CLEVELAND, OHIO — The Cleveland Museum of Art presents “Disembodied: Portrait Miniatures and Their Contemporary Relatives,” an exhibition showcasing the museum’s entire collection of portrait miniatures for the first time in more than half a century. The collection of around 170 objects spans six centuries, bridges eight European countries as well as America, and is considered one of the finest in North America.
The exhibition, on view in the museum’s prints and drawings gallery to February 16, presents the collection from a fresh perspective, including works by five prominent contemporary artists who explore issues of death, likeness, memory, identity, privacy and body-centered scale, themes that also deeply engaged miniature painters for more than 500 years. Featured are more than a dozen new acquisitions, many on view for the first time.
Portrait miniatures are usually small works painted in watercolor on vellum or on slivers of ivory, or executed in enamel, and first emerged at the courts of France and England in the Sixteenth Century. The objects were exchanged by friends, lovers and family members as tokens of affection and often commissioned on occasions of departure, marriage or death. They became popular because of the ease with which they could be made, paid for and transported compared to larger easel portraits. The objects might function as relics incorporating human hair, can be set in elaborate boxes or simple frames and were worn on the body or tucked away in a pocket.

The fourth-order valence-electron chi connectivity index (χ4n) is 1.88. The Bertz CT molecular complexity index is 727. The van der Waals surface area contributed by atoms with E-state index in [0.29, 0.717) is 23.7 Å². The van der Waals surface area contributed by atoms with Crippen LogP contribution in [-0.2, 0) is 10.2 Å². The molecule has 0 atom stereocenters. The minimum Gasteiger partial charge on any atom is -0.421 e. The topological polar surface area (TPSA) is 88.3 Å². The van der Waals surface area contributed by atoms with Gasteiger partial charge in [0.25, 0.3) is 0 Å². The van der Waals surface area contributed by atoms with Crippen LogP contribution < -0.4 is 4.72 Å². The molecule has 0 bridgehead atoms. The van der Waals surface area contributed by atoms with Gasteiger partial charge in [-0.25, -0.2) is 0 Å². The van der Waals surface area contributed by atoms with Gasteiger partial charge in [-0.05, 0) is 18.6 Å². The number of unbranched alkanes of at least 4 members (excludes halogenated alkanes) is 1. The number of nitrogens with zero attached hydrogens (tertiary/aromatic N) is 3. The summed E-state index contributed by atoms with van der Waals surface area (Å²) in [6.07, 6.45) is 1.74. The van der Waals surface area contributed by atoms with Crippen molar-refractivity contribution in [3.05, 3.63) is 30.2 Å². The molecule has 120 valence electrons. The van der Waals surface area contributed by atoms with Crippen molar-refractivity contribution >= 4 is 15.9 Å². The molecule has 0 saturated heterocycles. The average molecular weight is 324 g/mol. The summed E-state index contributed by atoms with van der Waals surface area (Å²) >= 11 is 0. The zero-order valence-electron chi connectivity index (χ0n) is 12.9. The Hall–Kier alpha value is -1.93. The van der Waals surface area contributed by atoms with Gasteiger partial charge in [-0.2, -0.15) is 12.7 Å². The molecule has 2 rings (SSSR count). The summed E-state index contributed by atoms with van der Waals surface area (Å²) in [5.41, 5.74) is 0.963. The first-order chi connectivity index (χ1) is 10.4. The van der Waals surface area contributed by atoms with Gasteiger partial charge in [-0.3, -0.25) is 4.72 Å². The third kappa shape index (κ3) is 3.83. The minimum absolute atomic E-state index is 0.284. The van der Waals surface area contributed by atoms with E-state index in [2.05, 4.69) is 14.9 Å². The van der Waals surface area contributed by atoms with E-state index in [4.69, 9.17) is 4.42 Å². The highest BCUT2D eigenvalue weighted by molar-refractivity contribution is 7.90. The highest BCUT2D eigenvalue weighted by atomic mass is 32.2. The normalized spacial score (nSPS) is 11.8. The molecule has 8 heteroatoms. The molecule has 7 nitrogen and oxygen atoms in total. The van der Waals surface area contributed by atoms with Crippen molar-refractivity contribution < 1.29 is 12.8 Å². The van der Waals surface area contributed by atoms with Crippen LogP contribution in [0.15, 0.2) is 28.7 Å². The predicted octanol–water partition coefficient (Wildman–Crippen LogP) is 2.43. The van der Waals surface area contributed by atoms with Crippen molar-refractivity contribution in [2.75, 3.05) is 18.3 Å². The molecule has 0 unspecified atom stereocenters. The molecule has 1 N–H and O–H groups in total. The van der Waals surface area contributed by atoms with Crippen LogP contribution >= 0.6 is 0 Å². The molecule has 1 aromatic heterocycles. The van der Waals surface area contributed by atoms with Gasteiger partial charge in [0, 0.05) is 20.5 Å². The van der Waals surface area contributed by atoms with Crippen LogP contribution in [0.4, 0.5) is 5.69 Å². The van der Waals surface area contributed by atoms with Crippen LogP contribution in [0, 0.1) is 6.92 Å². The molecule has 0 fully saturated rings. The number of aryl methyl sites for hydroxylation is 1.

The contemporary works included in the exhibition are by Janine Antoni, Luis González Palma, Tony Oursler, Dario Robleto and Hiroshi Sugimoto. These present-day works are placed in an intimate dialogue with the historic portrait miniatures, revealing new relationships and uncovering hidden secrets.
The exhibition is accompanied by an unusual, 88-page, double gate-fold book written by Cory Korkow, with artist Dario Robleto. The catalog presents five “Disembodied” exhibition themes, anchored by works from contemporary artists Dario Robleto, Janine Antoni, Tony Oursler, Luis González Palma and Hiroshi Sugimoto.
Each artist’s work is placed in dialogue with a group of related miniatures. Posing questions about the visual, emotional and intellectual relationships between these objects, the book considers the legacy of portrait miniatures and the timelessness of the motivations that inspired them. The reader is invited to simultaneously select and inspect more than 30 images while exploring the essays in this double book published by the Cleveland Museum of Art.
The Cleveland Museum of Art is at 11150 East Boulevard. For further information, www.clevelandart.org or 888-262-0033.